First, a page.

Thursday, April 15, 2010

Turks and Caicos

Lovely trip up to the Turks and Caicos although it took us a while to get into the rhythm of a crossing after so many weeks of lisland hopping. We kept our eyes peeled on the horizon the entire trip as Navidad Bank and the Silver Bank are a key mating ground of humpback whales and there are approximately 3000 in the area between January and March. In fact, our pilot stated that you would need to be extremely unlucky not to see whales at this time of year when crossing the banks. One small and curious whale came quite close to the boat and we saw another breeching several times. Amazing!

Our expectations of the T&C were a little different than reality. Arrived on Grand Turk and after careful analysis of the charts and our pilot book we dubiously anchored near the government dock. The surrounding area is a messy and industrial location next to absolutely stunning beaches and bright blue water. Took the dingy into shore and finally found the customs office in the back of a ramshackle warehouse in the middle of a incredible messy industrial-looking area. Everything was full of garbage and piles of broken building materials. As we stood in the cluttered little office the young and extremely informal but very friendly agent (who looked like he might be more comfortable in a garage band than a customs office) told us the mess all around was a result of Hurricane Francis (little seemed to have been done to tidy up since 2004). Taxied to the immigration and on to the grocery store. The whole island seems to be a rather sad place as the underlying natural structure of the island is gorgeous but everything looks downtrodden and broken.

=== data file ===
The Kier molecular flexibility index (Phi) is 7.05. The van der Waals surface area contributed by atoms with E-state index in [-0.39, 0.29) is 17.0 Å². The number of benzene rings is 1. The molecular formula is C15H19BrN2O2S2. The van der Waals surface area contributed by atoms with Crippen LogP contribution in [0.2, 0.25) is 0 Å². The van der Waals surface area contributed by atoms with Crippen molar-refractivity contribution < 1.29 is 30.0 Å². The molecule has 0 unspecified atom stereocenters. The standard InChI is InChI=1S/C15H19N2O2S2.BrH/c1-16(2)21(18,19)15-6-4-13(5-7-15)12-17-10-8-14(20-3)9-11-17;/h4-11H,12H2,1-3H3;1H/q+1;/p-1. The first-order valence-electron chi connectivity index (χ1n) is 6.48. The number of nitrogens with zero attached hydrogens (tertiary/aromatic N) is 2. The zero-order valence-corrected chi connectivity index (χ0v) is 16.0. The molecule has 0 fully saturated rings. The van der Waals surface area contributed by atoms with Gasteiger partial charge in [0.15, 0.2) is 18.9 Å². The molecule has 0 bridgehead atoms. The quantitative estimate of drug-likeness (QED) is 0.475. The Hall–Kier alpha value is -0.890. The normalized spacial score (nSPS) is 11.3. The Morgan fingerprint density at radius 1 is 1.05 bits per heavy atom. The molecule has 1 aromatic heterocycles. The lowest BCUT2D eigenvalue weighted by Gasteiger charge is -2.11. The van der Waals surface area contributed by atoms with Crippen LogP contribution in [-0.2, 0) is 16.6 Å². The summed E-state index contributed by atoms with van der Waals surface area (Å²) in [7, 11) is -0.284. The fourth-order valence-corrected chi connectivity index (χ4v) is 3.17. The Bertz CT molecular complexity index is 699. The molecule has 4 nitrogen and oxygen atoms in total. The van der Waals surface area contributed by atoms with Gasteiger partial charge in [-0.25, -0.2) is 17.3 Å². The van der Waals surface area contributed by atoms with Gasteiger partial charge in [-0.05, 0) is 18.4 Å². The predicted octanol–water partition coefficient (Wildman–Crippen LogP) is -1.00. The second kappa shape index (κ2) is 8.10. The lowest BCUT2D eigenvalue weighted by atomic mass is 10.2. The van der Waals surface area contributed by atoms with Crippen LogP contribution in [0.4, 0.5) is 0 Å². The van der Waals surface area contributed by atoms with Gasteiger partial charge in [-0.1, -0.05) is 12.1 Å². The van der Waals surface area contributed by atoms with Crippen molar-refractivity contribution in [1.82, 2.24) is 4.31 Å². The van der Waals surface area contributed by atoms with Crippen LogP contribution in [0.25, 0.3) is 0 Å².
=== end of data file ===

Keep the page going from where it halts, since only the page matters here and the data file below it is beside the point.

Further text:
On Salt Cay we found an absolute paradise beach, just as I had finished telling my parents the night before that we were tired of white sand and blue water (no we do not expect any sympathy). This, however was something special. We were the only boat that had ventured in through the reef inlet (a harrowing experience only to be attempted in bright daylight with the sun behind you so that you can clearly see the rocks). Took turns snorkelling on the reef and then continued in to the empty beach for a picnic. Seb erected a sun tent and we sat beside our own private natural pool and wandered about to marvel at the thousands of hermit crabs and colourful fish in the tide pools. This is paradise.

Carefully picked our way out of the reef the next morning after a very rolly and sleepless night and headed off towards South Caicos keeping our eyes peeled for more humpbacks.
South Caicos was an even greater surprise containing the most extreme and depressing poverty that we have seen to date. The fishermen on the wharf were very friendly and we were invited to look into the conch factory. This one room industry processes 1000 conch per day and ships them off to Miami, and this was the only industry visible on the island. Wandered around and stopped at an unmarked shop for an ice-cream and Macsen and Emma played with the local children, each amazed by the others hair. Overall, the island has stunningly beautiful nature but the streets are broken and the houses along them tumbling down, scrawny dogs sniff through piles of garbage and there is an overall mood of dejection and feeling that everyone has just given up.